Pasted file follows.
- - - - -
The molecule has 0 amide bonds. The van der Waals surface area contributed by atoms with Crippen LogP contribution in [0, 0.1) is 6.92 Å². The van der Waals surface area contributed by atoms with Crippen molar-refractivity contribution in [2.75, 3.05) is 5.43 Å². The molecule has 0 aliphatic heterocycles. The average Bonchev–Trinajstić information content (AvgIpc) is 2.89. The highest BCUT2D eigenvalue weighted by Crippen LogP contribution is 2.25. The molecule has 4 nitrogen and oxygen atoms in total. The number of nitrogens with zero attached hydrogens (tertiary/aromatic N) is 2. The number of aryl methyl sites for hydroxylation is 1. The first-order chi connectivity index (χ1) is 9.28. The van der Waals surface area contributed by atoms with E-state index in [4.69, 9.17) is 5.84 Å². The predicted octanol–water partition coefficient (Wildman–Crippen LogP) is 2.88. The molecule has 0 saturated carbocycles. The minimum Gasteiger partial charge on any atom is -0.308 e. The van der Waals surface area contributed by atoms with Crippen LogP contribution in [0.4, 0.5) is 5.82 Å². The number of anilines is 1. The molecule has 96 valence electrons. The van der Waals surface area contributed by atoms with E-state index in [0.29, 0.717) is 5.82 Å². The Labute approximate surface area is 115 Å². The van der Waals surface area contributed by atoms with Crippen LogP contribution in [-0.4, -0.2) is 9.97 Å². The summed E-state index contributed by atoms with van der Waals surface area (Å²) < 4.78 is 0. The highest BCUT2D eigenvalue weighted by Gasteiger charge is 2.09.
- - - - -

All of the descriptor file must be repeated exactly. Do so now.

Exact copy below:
The molecule has 0 amide bonds. The van der Waals surface area contributed by atoms with Crippen LogP contribution in [0, 0.1) is 6.92 Å². The van der Waals surface area contributed by atoms with Crippen molar-refractivity contribution in [2.75, 3.05) is 5.43 Å². The molecule has 0 aliphatic heterocycles. The average Bonchev–Trinajstić information content (AvgIpc) is 2.89. The highest BCUT2D eigenvalue weighted by Crippen LogP contribution is 2.25. The molecule has 4 nitrogen and oxygen atoms in total. The number of nitrogens with zero attached hydrogens (tertiary/aromatic N) is 2. The number of aryl methyl sites for hydroxylation is 1. The first-order chi connectivity index (χ1) is 9.28. The van der Waals surface area contributed by atoms with E-state index in [4.69, 9.17) is 5.84 Å². The predicted octanol–water partition coefficient (Wildman–Crippen LogP) is 2.88. The molecule has 0 saturated carbocycles. The minimum Gasteiger partial charge on any atom is -0.308 e. The van der Waals surface area contributed by atoms with Crippen LogP contribution in [0.4, 0.5) is 5.82 Å². The number of anilines is 1. The molecule has 96 valence electrons. The van der Waals surface area contributed by atoms with E-state index in [0.29, 0.717) is 5.82 Å². The Labute approximate surface area is 115 Å². The van der Waals surface area contributed by atoms with Crippen LogP contribution in [-0.4, -0.2) is 9.97 Å². The summed E-state index contributed by atoms with van der Waals surface area (Å²) < 4.78 is 0. The highest BCUT2D eigenvalue weighted by Gasteiger charge is 2.09.